Your Right To Avoid Grievous Bodily Harm Ends The Moment You Break Into A House

In my book, when a thug wielding a “plank of wood” breaks into your house by knocking the door down and yells “I’m going to kill you,” there is no such thing as using “too much force” to stop him. Unfortunately, they don’t seem to agree in Australia.

After the aforementioned intruder smashed his way into the home, the resident grabbed a baseball bat and defended himself. For this, he has been charged with a crime:

“Darryl Stoneham, 37, from Doonside, in Sydney’s west, faced Blacktown Local Court today charged with malicious assault inflicting grievous bodily harm.

The charge related to an alleged attack on David Kuusik, 38, who, according to police facts, broke into Stoneham’s home last night.

In documents tended to the court, police alleged two other people at the house attempted to stop Mr Kuusik entering the premises about 8.35pm (AEST) while Stoneham called triple-0.

But the documents said Mr Kuusik knocked a door off its hinges and entered the house brandishing a plank of wood, which Stoneham claimed was being swung around.

Stoneham then picked up a baseball bat and began swinging at Mr Kuusik, striking him a number of times “above the shoulders but below the head”, police allege.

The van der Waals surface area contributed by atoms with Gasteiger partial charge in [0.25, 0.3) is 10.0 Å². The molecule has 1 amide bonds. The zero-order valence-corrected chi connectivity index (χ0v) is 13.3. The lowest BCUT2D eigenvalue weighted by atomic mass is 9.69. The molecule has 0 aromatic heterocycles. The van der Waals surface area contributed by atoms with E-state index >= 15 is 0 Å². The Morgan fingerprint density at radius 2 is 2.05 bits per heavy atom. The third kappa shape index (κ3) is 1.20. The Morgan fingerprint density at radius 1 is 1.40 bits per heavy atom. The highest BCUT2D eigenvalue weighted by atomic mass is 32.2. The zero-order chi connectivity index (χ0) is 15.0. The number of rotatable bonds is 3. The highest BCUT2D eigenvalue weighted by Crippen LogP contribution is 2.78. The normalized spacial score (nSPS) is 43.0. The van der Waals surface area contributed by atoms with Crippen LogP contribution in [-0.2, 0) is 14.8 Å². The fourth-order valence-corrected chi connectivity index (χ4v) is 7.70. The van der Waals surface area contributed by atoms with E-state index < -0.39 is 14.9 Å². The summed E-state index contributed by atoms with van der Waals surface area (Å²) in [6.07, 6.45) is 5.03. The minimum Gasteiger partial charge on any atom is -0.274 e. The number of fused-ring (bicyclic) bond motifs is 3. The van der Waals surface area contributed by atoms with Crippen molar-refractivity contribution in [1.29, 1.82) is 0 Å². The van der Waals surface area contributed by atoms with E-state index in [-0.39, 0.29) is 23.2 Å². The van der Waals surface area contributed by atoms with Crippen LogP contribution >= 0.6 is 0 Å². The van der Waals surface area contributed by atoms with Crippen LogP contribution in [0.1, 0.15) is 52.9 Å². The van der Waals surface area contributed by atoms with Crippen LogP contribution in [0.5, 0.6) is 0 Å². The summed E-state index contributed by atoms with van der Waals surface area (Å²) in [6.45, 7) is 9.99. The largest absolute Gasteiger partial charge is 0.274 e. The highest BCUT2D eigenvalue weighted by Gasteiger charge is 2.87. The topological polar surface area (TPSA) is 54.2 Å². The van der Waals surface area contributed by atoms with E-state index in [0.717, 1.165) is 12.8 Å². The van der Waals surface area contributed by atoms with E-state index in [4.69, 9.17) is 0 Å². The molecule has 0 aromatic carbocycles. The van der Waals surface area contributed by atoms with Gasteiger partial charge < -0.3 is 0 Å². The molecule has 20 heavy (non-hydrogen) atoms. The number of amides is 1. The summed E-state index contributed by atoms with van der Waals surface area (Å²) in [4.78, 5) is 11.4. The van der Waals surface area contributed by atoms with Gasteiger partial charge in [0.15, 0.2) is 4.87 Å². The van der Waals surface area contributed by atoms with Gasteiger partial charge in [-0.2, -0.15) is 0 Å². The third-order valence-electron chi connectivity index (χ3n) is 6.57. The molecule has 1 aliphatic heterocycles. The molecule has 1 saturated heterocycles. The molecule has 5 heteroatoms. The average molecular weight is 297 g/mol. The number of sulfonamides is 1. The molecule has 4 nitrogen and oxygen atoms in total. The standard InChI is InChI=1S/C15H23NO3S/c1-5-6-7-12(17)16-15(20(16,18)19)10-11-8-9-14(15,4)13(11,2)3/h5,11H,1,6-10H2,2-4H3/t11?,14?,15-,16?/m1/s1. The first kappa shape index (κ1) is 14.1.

Police allege Stoneham told them Mr Kuusik yelled “I’m going to kill you” as he tried to enter the house.

The two men are believed to have been known to each other before the incident.”

Any intruder who’s in your home and conscious is a grave potential threat to your continued existence and should be treated as such. That’s why this guy did exactly the right thing by continuing to pummel this guy after he had been knocked to the ground.

For all he knew, the thug could have had a pistol or knife strapped to his leg. Maybe one moment, the guy could have looked bloody and out of it and the next thing you know, Stoneham could have been hit with a bullet to the chest or a knife to the back. Heck, maybe the guy could have just gotten up, grabbed the plank, and gone to work. Who knows?

That’s why Stoneham was right not to take any changes and the police were wrong to charge him with a crime. A man’s home is his castle and if you storm a man’s castle, he has every right to use any and all measures to remove the threat you pose to him. That includes whaling on you with a baseball bat while you’re down.

Hat tip to Tim Blair for the story.

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